Research shows that when we (humans) make decisions, we tend to focus on what we’re getting and forget about what we are forgoing.
I was just going to share this interesting article–Buried by bad decisions–by Dan Gilbert with you. But then I happened upon Dan Gilbert’s TED Talks:
You can access them all at Dan Gilbert’s Ted page.
Enjoy the article. Its really interesting. Enjoy the talks, I am yet to complete all three. But I’ve watched the first one some time ago.
From “Food for Thought” By Ajaan Lee Dhammadharo (Phra Suddhidhammaransi Gambhiramedhacariya) translated from the Thai byThanissaro Bhikkhu
August 4, 1957
Most of us tend to concern ourselves only with short, small, and narrow things. For instance, we think that there isn’t much to human life — we’re born and then we die — so we pay attention only to our stomachs and appetites. There’s hardly anyone who thinks further than that, who thinks out past death. This is why we’re short-sighted and don’t think of developing any goodness or virtues within ourselves, because we don’t see the truth and the extremely important benefits we’ll gain from these things in the future.
Actually, the affairs of each person are really long and drawn out, and not at all short. If they were short, we’d all know where we came from and how we got where we are. The same would hold true for the future: If our affairs were really a short story, we’d know where we’re going and what we’ll be after death.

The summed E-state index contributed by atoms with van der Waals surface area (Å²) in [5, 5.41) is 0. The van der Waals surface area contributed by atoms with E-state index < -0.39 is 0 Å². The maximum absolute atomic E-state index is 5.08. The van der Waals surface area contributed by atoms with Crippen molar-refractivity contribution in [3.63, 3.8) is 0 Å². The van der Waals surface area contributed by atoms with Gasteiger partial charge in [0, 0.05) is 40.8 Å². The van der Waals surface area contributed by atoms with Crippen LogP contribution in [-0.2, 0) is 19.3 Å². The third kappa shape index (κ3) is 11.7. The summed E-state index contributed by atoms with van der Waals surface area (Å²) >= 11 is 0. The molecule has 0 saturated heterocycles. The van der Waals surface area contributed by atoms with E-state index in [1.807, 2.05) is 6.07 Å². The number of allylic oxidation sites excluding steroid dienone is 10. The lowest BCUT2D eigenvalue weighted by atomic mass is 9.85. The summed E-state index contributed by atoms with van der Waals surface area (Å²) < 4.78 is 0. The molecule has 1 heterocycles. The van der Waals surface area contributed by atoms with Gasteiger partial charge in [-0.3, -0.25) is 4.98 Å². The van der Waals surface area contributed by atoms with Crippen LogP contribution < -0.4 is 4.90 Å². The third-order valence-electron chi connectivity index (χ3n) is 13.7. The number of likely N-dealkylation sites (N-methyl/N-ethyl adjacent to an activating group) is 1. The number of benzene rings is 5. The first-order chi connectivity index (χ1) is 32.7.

You can read the rest of Taking the Long View at accesstoinsight.org.
Not in the air, nor in the middle of ocean,
nor in the caves of hills, nowhere in the whole world
could a man find a spot
where he might not be overcome by death.
A group of bhikkus on their way to see the Buddha, saw a bird that had perished in a wildfire. They asked the Buddha why this was so.
According to the Buddha, this happend because the bird, in a previous birth as a farmer had got so angry with an unmanageable bull and killed it by tying a load of hay onto its back and setting it alight. This is the karma that caused him to be burned in a wildfire even though he could fly.
Your deeds follow you like the wheels of the cart follow the oxen. There is no escaping that.
Visit AccesstoInsight.org to learn more about how to break this cycle of death and birth through mind culture.
A group of bhikkus who came to visit Buddha from far was resting in a rock cave, taking a break on their journey. There was a rock slide and the entrance to the cave was blocked. They were trapped inside without food and water for a week. They resolved to ask the Buddha what karma they had commited that caused this event.
The Buddha looked back (with his ability to see into the past events) at their past births and replied. When the seven bhukkus were shepherd boys in a past life, they had seen a huge iguana going into an anthill. They had covered all the holes in the anthill and trapped the lizard in there and released it only after seven days. This was the karma that caused them to starve for a week in this life.
Big or small, our thoughts, words and deeds have consequences. You cannot escape them hiding in caves.